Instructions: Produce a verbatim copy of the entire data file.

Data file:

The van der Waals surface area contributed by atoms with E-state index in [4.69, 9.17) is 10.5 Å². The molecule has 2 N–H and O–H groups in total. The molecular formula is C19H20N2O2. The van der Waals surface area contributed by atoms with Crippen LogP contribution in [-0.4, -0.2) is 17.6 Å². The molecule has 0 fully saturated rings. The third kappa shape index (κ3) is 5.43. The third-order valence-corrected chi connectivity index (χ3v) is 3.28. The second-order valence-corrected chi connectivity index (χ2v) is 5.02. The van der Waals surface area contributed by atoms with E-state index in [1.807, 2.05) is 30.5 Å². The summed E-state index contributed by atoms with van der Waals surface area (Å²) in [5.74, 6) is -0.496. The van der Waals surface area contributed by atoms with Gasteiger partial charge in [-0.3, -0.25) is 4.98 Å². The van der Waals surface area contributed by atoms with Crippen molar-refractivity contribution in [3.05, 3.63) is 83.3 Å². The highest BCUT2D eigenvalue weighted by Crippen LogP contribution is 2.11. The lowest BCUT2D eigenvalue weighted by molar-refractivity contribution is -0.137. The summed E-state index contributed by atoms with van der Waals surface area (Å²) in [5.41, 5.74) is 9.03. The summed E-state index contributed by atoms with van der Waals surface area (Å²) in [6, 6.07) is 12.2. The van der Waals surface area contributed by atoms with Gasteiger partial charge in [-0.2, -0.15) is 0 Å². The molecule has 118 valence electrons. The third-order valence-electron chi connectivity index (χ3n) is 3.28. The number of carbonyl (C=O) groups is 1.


The van der Waals surface area contributed by atoms with E-state index in [4.69, 9.17) is 10.5 Å². The molecule has 2 N–H and O–H groups in total. The molecular formula is C19H20N2O2. The van der Waals surface area contributed by atoms with Crippen LogP contribution in [-0.4, -0.2) is 17.6 Å². The molecule has 0 fully saturated rings. The third kappa shape index (κ3) is 5.43. The third-order valence-corrected chi connectivity index (χ3v) is 3.28. The second-order valence-corrected chi connectivity index (χ2v) is 5.02. The van der Waals surface area contributed by atoms with E-state index in [1.807, 2.05) is 30.5 Å². The summed E-state index contributed by atoms with van der Waals surface area (Å²) in [5.74, 6) is -0.496. The van der Waals surface area contributed by atoms with Gasteiger partial charge in [-0.3, -0.25) is 4.98 Å². The van der Waals surface area contributed by atoms with Crippen molar-refractivity contribution in [3.05, 3.63) is 83.3 Å². The highest BCUT2D eigenvalue weighted by Crippen LogP contribution is 2.11. The lowest BCUT2D eigenvalue weighted by molar-refractivity contribution is -0.137. The summed E-state index contributed by atoms with van der Waals surface area (Å²) in [5.41, 5.74) is 9.03. The summed E-state index contributed by atoms with van der Waals surface area (Å²) in [6, 6.07) is 12.2. The van der Waals surface area contributed by atoms with Gasteiger partial charge in [-0.2, -0.15) is 0 Å². The molecule has 118 valence electrons. The third-order valence-electron chi connectivity index (χ3n) is 3.28. The number of carbonyl (C=O) groups is 1.